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Only Watch continues to drive research

Only Watch continues to drive research

Thursday, 09 November 2017
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Fabrice Eschmann
Freelance journalist

“Don't believe all the quotes you read online!”

“In life as in watchmaking, it takes many encounters to make a story.”

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5 min read

It’s rare for a fundraising event to be better known than the organisation behind it, but that’s the case with Only Watch, the Monaco Association against Muscular Dystrophies’ much-envied charity auction which has already raised close to €27 million, set up two companies, and filed several patents.

He likens himself to a conductor, immediately adding that “I bring the music together, but I don’t actually play an instrument myself”. And it’s true that Luc Pettavino, the capable creator and organiser of the much-envied Only Watch charity auction, isn’t a watchmaker. His strength is to have enlisted the talent of others to serve a single cause, without asking the impossible: “They do what they do best, quietly and efficiently”. The talents in question are horological, of course, but also in the field of medical research, as Association Monégasque contre les Myopathies (Monaco Association against Muscular Dystrophies, AMM) – before being a source of funding through Only Watch – brings together researchers from multiple horizons, all working in the same direction. And when the situation calls for it, it also sets up companies to protect its discoveries and continue to progress.

Be part of the solution

From its beginnings in 2005 as a biennial event, Only Watch has continued to grow, from the thirty lots that realised €1.9 million in the maiden sale to the 44 watches that changed hands in 2015 for €10.33 million. Even before the first item hits the block, this year’s instalment has already set a new record with its 50 timepieces, all generously donated to AMM to benefit its fundraising efforts: because collectors and bidders tend to forget that while Only Watch is certainly a fabulous coming-together of brands more accustomed to the harsh reality of competition, it is first and foremost a means of raising money to fight neuromuscular diseases, and specifically Duchenne muscular dystrophy (DMD). In the space of ten years, AMM has succeeded in raising almost €27 million to benefit research.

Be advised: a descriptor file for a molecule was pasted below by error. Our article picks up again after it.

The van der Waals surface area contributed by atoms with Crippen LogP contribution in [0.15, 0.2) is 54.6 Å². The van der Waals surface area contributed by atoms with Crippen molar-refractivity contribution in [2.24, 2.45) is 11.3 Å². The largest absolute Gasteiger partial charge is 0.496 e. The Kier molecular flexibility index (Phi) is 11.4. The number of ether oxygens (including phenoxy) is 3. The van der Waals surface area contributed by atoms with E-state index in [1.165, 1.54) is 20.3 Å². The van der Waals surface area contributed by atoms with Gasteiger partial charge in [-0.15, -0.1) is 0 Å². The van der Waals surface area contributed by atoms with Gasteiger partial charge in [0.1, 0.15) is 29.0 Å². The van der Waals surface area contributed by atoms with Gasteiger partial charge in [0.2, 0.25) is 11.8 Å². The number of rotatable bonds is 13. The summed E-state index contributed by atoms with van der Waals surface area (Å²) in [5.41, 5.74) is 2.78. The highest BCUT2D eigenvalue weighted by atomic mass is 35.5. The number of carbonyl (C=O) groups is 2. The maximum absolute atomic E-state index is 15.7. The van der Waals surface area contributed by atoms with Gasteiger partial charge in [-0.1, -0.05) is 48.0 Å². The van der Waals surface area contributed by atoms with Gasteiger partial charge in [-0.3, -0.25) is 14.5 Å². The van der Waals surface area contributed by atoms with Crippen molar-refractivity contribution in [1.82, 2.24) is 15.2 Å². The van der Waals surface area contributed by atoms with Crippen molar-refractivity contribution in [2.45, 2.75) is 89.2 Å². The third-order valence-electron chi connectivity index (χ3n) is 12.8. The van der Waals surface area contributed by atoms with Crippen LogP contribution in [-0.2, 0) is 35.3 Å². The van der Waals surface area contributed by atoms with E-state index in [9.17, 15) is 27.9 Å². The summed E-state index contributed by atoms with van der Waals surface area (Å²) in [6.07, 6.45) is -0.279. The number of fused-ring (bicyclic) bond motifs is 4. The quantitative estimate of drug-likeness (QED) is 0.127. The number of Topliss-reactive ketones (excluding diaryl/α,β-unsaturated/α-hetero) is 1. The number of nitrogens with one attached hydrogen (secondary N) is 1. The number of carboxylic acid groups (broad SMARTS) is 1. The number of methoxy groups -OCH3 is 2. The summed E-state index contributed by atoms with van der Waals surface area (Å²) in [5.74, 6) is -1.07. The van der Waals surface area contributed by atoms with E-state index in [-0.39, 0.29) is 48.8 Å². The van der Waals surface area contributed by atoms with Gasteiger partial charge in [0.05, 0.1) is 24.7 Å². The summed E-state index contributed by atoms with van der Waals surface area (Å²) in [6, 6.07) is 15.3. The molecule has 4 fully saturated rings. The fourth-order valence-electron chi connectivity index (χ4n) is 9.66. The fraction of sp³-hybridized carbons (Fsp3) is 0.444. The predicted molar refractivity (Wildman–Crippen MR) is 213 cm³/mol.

I asked myself what I could do to become part of the solution?
Luc Pettavino

Behind this success is one man’s determination not to resign himself to his child’s illness. Managing director of the Monaco Yacht Show for two decades, when Luc Pettavino’s son was diagnosed in 2000, his priorities changed. “I asked myself what I could do to become part of the solution,” he says, as though it were that simple. He set up AMM, then started fundraising. Using the yacht show as a platform, he invited its wealthy visitors to bid for artworks, luxury products and fine wines. The idea of watches came later, in 2004, as Luc recalls: “Blancpain was sponsoring the Monaco Yacht Show, and it occurred to me that watches, which are compact objects, had their own, very buoyant market with its collectors, experts and rare pieces. So I went to see Nicolas Hayek, who backed me from day one”.

Making things happen

Pragmatism and efficiency are the only ways to tackle DMD, hence this “roll-up-your-sleeves” attitude has been Luc’s strength. His first contacts with the medical world, a totally unknown environment for him, revealed that researchers’ needs weren’t quite what he had expected. “Even before the question of funding arose, scientists needed somewhere they could talk between themselves about advances in pre-clinical investigations and the solutions to put in place. Which is how the Monaco Round Tables and the International Collaborative Effort for DMD came about”.

This strategy has made it possible to establish and consolidate relations between the different international research centres that are investigating Duchenne muscular dystrophy. AMM’s efforts – and hopes – are now focused on gene therapy. “DMD, which affects around one out of 3,500 boys, is a very severe form of degenerative neuromuscular disease,” explains Luis Garcia, research director for the French national scientific research centre (CNRS) laboratory at Versailles University. “It’s caused by a gene mutation that prevents the body from producing dystophin, an essential muscle protein. Scientists are exploring several areas. Thanks to support from AMM, we are working on what’s known as an antisense molecule, a kind of artificial DNA that can repair RNA”.

Human trials next

This new treatment, which was developed by Prof. Christian Leumann at Berne University in Switzerland, is proving to be highly promising. However, researchers need sufficient material before they can start clinical trials. In 2012, AMM set up Synthena, the only entity capable of producing a molecule that is not yet commercially available. Another start-up, SQY Therapeutics is a spin-off from Versailles University that focuses on trial safety. Thanks to Only Watch, AMM employs some fifteen scientific staff and has filed several patents. “We’re not in this to make money. Our aim is to take clinical trials as far as possible,” says Luc Pettavino. “I don’t want the pharmaceutical giants buying these patents to then stash them away in a drawer. I want research to stay in the hands of the people who are most concerned”. Results are encouraging and human trials will be able to commence soon. “We’re on a two-year timescale,” ventures Luis Garcia, “although the objective isn’t to launch for the sake of launching. The objective is to launch a treatment that works”.

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